The JN-NM Roadmap of Networked Media Open Interoperability has proven to be effective in guiding and driving our industry towards the current reality of IP-based production and beyond, says the European Broadcasting Union.

Moving to IP production: The JT-NM roadmap

By Willem Vermost

The use of IP-based networks has long ago infiltrated the broadcast environ-ment. As more bandwith became avail-able, more broadcast services were moved to this common technology.

What once was a technology to move files around, or to control the state of equipment, has moved step-by-step into the very core of the production process. The last piece of the workflow puzzle (live production) still uses a specialised niche technology known as SDI. What slowly started as a rebellious slogan during IBC2013, “SDI must die!”, is becoming reality. IP-based production has become a widely adopted industry goal in the past 12 months and European broad-casters have added several new projects to the growing list of IP-based facilities to be built. There is even a completely up-and-running facility as we speak, using a full IP backbone.

The momentum to deliver with IP is huge. How can we be reassured that all the flexibility that is made possible with IP networks will converge into real, working, inter-operable systems using open standards?

Willem Vermost is Network IP Media Technology Architect at European Broadcasting Union (EBU).

The JT-NM roadmap update

The JT-NM Roadmap of Networked Me-dia Open Interoperability shows which standards and specifications enable the JT-NM Reference Architecture, how the range of underlying technologies is ex-pected to evolve, and when it is expected that an interoperable multi-vendor sys-tem can be built around standards and specifications. The roadmap is updated bi-annually to reflect the currently known present state and to adapt the forward-looking assumptions with the latest industry insights.

The update prior to IBC2017 will bring some clarification to layer IV (dematerialised facilities). The Oxford Dictionary defines this intriguing verb, ‘dematerialize’, as: “become free of physi-cal substance”. If we think about it, this is nothing new. A recent article I saw put it this way: “It is not about what is coming, it is about what is fading away”.

To give a tangible example, sending a letter from A to B is demonstrably dema-terialised. When was the last time you had to ink paper in the form of a letter, fold it into an envelope and go to a post box or office? Nowadays, email has replaced most paper-based communication.

Another example of dematerialisation is the way we deal with money; now, it is merely about some numbers on an ac-count and a small piece of plastic called a credit card.

What has happened to other indus-tries will happen to our industry as well. Increasingly, physical and dedicated boxes with knobs and tons of intercon-necting cables will disappear and run as a piece of software on a server or even somewhere on a public cloud.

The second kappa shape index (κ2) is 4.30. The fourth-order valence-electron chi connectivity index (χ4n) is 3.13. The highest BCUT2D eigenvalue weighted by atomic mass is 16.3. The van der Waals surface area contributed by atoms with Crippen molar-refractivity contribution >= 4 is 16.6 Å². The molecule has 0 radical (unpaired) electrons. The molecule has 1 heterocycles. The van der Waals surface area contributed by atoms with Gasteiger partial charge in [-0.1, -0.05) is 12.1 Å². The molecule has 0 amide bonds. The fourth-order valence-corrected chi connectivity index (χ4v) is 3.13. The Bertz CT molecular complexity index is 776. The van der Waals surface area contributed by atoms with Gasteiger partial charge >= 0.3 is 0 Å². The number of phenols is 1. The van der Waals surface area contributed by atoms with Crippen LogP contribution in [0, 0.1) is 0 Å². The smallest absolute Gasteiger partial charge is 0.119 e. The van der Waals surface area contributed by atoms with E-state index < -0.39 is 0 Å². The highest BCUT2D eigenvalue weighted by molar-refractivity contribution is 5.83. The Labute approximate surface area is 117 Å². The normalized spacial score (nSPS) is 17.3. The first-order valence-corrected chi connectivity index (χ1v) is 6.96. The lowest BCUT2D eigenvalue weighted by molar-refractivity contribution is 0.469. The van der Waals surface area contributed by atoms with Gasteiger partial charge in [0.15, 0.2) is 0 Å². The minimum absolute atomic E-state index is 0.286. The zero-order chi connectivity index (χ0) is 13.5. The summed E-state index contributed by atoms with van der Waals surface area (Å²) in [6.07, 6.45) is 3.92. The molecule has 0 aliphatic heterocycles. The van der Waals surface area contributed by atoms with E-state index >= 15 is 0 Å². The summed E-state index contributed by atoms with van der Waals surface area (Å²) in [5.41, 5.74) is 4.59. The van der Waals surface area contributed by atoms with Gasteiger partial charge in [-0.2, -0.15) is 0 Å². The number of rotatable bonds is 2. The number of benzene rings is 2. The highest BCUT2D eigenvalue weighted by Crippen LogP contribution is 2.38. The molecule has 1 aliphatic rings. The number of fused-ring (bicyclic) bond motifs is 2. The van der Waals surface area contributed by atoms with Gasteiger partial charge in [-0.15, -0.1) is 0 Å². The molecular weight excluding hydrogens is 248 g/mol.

Public media services want to benefit from rapid deployment, the economies of scale and the instant scalability to ac-commodate peak moments as and when they arrive, for example, in the case of big events. Cloud technology is all about optimally sharing resources and being able to accommodate peak moments.

I think we can all agree on the fact that there is a big gap between what can be controlled on a physical server in your own data centre, a local cloud, Infrastructure as a Service (IaaS), Platform as a Service (PaaS) or even Software as a Service (SaaS).

The further the solutions are pushed towards service providers, the less indus-try-specific the solution can be. The chal-lenge is to use common or non-media- specific technologies in combination with the capabilities provided by most of the current cloud providers.

The JT-NM will have a hard task to define what exactly dematerialisation implies in our industry. It probably will not be a simple black or white answer; it is much more likely to be a greyscale!

We are looking forward to the up-date, as this roadmap has proven to be effective in guiding and driving our industry towards the current reality of IP-based production and beyond. The W new version will be shown during IBC2017 at the IP showcase.

The IP Showcase

IBC is building on last year’s highly ap-preciated IP Interoperability Zone with a new ‘IP Showcase’ for the 2017 show, set to take place from September 14-19 at the RAI Amsterdam.

More than 50 vendors will work together to dem-onstrate real-world IP interoper-ability based on the “to be” SMPTE ST 2110 standard suite and AMWA NMOS specifications — a single set of common IP inter-op standards and specifications that are enabling the flexibility and ef-ficiency of IP in real-time media. With more companies demonstrating their IP-based products, and great progress having been made in formalising and universally adopting the SMPTE ST 2110 suite, the IP Showcase is set to be a major destination for visitors to IBC2017.

The integrated IP Showcase theatre, curated by IABM, will be running a non-stop series of presentations covering the full range of knowledge for real-time live IP production. This demonstration is brought to you by: AES, AIMS, AMWA, EBU, IABM, MNA, SMPTE and VSF. Visitors will be able to learn a great deal about the current state of implementa-tions, real existing deployments of live IP production facilities and talk to the experts. What is really exciting to know is the fact that a demonstration like this is well prepared up front. All manufacturers are working together to get their latest products and demonstrations up and running. If you are about to make an in-vestment in your broadcast facility, the IP showcase is a must see at IBC2017.

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